Until prices hit around $3 a gallon, there was virtually no impact on consumer buying decisions, the study finds. But suddenly, at $3.25, buyers started thinking about fuel-efficient alternatives.
Among "new car intenders," those getting close to making a purchase, one out of five said $3.25 gas would have them buy a higher-mileage vehicle immediately, while nearly one in three would buy something more fuel-efficient "eventually." With many experts predicting gas will hit $4.50, the impact is far more dramatic. More than three in four would buy a high-mileage model immediately, and more than four in five would switch eventually.
A full 63 percent of the general American motoring public say $4.50 gas will lead them to drive "somewhat less," while 53 percent will drive "significantly less."
According to the CNW poll conducted last month, environmentalism has its price. At $3 or less, essentially no one wanted the government to permit drilling for oil in the ANWAR preserve. At $3.25, however, more than half said the feds should approve drilling. And at $4.50? A full 96 percent said the heck with those penguins and polar bears.
CNW has conducted its survey for several years, and it's clear that perceptions are relative. With $4 gas already a reality, $3.25 seems a veritable bargain. But a year ago, when $2.75 was the norm, consumers already seemed to be panicking. Back then, a solid majority said they'd be ready to trade in immediately if prices hit $3.75. And even at $3.25, most motorists would have been ready to open up the ANWAR reserves.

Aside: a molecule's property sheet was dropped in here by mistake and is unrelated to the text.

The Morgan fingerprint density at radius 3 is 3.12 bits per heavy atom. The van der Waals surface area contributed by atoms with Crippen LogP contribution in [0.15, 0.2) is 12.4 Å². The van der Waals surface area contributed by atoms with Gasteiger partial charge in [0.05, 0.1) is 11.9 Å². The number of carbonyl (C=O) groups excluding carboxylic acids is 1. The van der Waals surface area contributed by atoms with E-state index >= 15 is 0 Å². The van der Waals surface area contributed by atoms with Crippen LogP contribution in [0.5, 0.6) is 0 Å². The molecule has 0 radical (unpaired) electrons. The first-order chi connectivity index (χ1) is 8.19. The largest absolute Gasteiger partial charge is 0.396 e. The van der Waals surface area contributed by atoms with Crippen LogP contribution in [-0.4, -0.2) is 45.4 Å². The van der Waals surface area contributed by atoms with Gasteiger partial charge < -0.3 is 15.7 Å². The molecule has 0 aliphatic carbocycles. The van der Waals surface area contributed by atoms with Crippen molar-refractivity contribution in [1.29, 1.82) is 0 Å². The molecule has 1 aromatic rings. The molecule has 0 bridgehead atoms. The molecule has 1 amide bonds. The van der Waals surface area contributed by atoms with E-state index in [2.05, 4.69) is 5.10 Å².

But there's a growing sense that consumers have finally hit a wall when it comes to fuel prices. Ford marketing chief Jim Farley described May as a "watershed month," and most manufacturers are now preparing major shifts in their product plans, away from big trucks and toward fuel-efficient crossovers and passenger cars. Whether the shift in the public mood will play in favor of those who want to expand offshore and Arctic oil drilling, however, remains to be seen.